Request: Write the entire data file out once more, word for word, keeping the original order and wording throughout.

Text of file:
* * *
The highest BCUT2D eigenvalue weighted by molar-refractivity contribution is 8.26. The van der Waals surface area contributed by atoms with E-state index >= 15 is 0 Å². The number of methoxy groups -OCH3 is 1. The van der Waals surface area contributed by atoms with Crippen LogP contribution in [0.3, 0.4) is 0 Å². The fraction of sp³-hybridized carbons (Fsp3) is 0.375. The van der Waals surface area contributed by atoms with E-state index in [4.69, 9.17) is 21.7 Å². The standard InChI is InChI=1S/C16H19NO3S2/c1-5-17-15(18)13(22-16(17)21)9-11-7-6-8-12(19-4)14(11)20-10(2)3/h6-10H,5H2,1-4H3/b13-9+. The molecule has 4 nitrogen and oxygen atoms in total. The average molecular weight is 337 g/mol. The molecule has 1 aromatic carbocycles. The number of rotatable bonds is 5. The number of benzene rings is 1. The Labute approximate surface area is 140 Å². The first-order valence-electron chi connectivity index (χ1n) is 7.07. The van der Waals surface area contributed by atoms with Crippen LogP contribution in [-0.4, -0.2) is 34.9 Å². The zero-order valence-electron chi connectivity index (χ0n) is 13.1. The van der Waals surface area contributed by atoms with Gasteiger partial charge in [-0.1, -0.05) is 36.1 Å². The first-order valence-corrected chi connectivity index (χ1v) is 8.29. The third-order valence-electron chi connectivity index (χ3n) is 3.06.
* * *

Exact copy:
The highest BCUT2D eigenvalue weighted by molar-refractivity contribution is 8.26. The van der Waals surface area contributed by atoms with E-state index >= 15 is 0 Å². The number of methoxy groups -OCH3 is 1. The van der Waals surface area contributed by atoms with Crippen LogP contribution in [0.3, 0.4) is 0 Å². The fraction of sp³-hybridized carbons (Fsp3) is 0.375. The van der Waals surface area contributed by atoms with E-state index in [4.69, 9.17) is 21.7 Å². The standard InChI is InChI=1S/C16H19NO3S2/c1-5-17-15(18)13(22-16(17)21)9-11-7-6-8-12(19-4)14(11)20-10(2)3/h6-10H,5H2,1-4H3/b13-9+. The molecule has 4 nitrogen and oxygen atoms in total. The average molecular weight is 337 g/mol. The molecule has 1 aromatic carbocycles. The number of rotatable bonds is 5. The number of benzene rings is 1. The Labute approximate surface area is 140 Å². The first-order valence-electron chi connectivity index (χ1n) is 7.07. The van der Waals surface area contributed by atoms with Crippen LogP contribution in [-0.4, -0.2) is 34.9 Å². The zero-order valence-electron chi connectivity index (χ0n) is 13.1. The van der Waals surface area contributed by atoms with Gasteiger partial charge in [-0.1, -0.05) is 36.1 Å². The first-order valence-corrected chi connectivity index (χ1v) is 8.29. The third-order valence-electron chi connectivity index (χ3n) is 3.06.